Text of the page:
MSU’s Vahedifard expands focus on disaster avoidance

Contact: Allison Matthews

Farshid Vahedifard

STARKVILLE, Miss.—A letter in Science magazine this week from a Mississippi State faculty member points to recent Louisiana flooding as an example of how compound hazards can lead to disaster and calls for research to better prepare for future climatic events.

Farshid Vahedifard, an MSU Bagley College of Engineering assistant professor of civil and environmental engineering, penned the letter published in this week’s issue of Science, along with civil and environmental engineering colleagues Amir AghaKouchak and Navid H. Jafari from University of California, Irvine, and Louisiana State University, respectively.

The letter states that multiple hazards, including high temperatures, high levels of air moisture and other natural conditions, led to the unprecedented flooding, which damaged at least 60,000 homes and required evacuation of more than 20,000 people. The recent event is among several unprecedented floods that have occurred since 2010. Yet, Vahedifard’s letter also notes that urban development and other anthropogenic activities also may intensify the impact of natural hazards on infrastructure and increase the likelihood of substantial damage during climatic events.

“To prepare for future climatic events, we need to understand the interactions between extreme events such as floods and other natural hazards, as well as anthropogenic activities,” the letter says. “Advancements in these areas will allow us to prevent compound hazards from turning into a disaster.”

The current Science publication is not the first time Vahedifard and his colleagues have voiced an urgent call to scientists, engineers, public policy makers and other leaders and decision-makers to prioritize additional research into the area of infrastructure resilience. In August 2015, Vahedifard discussed similar research needs regarding the strength and resilience of California’s critical infrastructure, including levees. Additionally, a paper on rainfall-triggered landslides recently was published in the Canadian Geotechnical Journal.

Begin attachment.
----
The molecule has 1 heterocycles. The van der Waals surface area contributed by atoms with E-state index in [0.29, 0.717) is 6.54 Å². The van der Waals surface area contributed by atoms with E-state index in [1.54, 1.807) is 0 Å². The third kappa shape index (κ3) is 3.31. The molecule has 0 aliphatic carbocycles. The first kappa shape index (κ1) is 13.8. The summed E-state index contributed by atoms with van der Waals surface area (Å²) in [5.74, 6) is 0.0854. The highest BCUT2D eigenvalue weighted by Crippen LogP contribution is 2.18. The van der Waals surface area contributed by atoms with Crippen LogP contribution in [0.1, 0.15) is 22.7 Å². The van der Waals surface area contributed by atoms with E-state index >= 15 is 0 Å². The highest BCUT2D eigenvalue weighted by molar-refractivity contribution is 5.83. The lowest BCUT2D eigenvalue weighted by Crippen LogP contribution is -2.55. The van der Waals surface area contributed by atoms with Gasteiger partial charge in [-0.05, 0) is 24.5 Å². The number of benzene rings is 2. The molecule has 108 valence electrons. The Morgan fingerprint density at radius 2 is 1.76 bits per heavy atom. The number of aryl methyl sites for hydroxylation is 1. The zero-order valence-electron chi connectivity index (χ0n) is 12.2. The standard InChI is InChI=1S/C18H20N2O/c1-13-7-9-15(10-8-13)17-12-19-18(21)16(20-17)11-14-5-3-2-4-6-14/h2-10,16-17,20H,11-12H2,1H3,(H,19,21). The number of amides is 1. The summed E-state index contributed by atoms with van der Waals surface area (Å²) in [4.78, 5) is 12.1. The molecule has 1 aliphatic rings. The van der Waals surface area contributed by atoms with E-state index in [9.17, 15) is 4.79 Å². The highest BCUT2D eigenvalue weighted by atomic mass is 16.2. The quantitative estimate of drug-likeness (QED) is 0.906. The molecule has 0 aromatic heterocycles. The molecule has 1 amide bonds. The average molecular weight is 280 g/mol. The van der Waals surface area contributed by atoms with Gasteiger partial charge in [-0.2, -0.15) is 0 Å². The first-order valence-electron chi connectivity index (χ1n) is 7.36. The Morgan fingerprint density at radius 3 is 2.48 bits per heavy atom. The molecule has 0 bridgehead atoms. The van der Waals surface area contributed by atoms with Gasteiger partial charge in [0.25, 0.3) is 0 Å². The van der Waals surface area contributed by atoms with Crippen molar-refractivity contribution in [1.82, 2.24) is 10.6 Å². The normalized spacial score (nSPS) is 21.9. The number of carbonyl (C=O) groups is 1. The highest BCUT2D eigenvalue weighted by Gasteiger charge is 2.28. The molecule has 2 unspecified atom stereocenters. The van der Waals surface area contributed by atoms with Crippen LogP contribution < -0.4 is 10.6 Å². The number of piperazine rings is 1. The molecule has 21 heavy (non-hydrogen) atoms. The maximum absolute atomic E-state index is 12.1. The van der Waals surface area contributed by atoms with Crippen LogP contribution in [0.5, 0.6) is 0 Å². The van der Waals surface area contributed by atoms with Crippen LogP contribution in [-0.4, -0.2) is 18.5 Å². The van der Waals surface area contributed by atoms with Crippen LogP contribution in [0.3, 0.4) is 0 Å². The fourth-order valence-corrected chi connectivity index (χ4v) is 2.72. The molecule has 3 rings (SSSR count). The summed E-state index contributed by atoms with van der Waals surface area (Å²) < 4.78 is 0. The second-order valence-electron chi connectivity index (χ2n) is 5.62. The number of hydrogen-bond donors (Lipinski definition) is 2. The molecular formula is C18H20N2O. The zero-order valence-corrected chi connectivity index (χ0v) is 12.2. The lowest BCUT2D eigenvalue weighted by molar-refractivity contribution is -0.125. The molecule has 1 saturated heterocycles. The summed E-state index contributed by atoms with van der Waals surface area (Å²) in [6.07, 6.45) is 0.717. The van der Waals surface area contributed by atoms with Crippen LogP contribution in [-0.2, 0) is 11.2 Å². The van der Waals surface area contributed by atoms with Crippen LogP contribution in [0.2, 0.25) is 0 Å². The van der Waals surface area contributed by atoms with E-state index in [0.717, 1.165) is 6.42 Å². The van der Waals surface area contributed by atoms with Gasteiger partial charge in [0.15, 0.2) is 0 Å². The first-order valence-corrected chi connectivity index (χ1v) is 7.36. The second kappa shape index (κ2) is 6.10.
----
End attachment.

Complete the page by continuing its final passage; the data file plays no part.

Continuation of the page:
Vahedifard, principal investigator of a new $212,000 National Science Foundation grant, is leading a three-year collaborative and interdisciplinary research project to quantitatively assess the performance of critical geotechnical infrastructure, including natural and engineered earth structures like levees, to climatic extremes and natural hazards under current and changing climatic conditions.

“We need to look at these very important issues so that we can begin to close the gap in our understanding in terms of uncertainty in climatic extremes under a changing climate, their impacts on the resilience of our infrastructure, and incorporating research findings into engineering practice for evaluating existing infrastructure, as well as planning and designing future infrastructure,” Vahedifard said.

The project focuses on the impacts of multiple hazards such as extreme precipitation, sea-level rise and temperature extremes on geotechnical infrastructure. The outcome is expected to increase understanding about the resilience and reliability of infrastructure under current climate trends, Vahedifard said.

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Friday, September 23, 2016 - 3:29 pm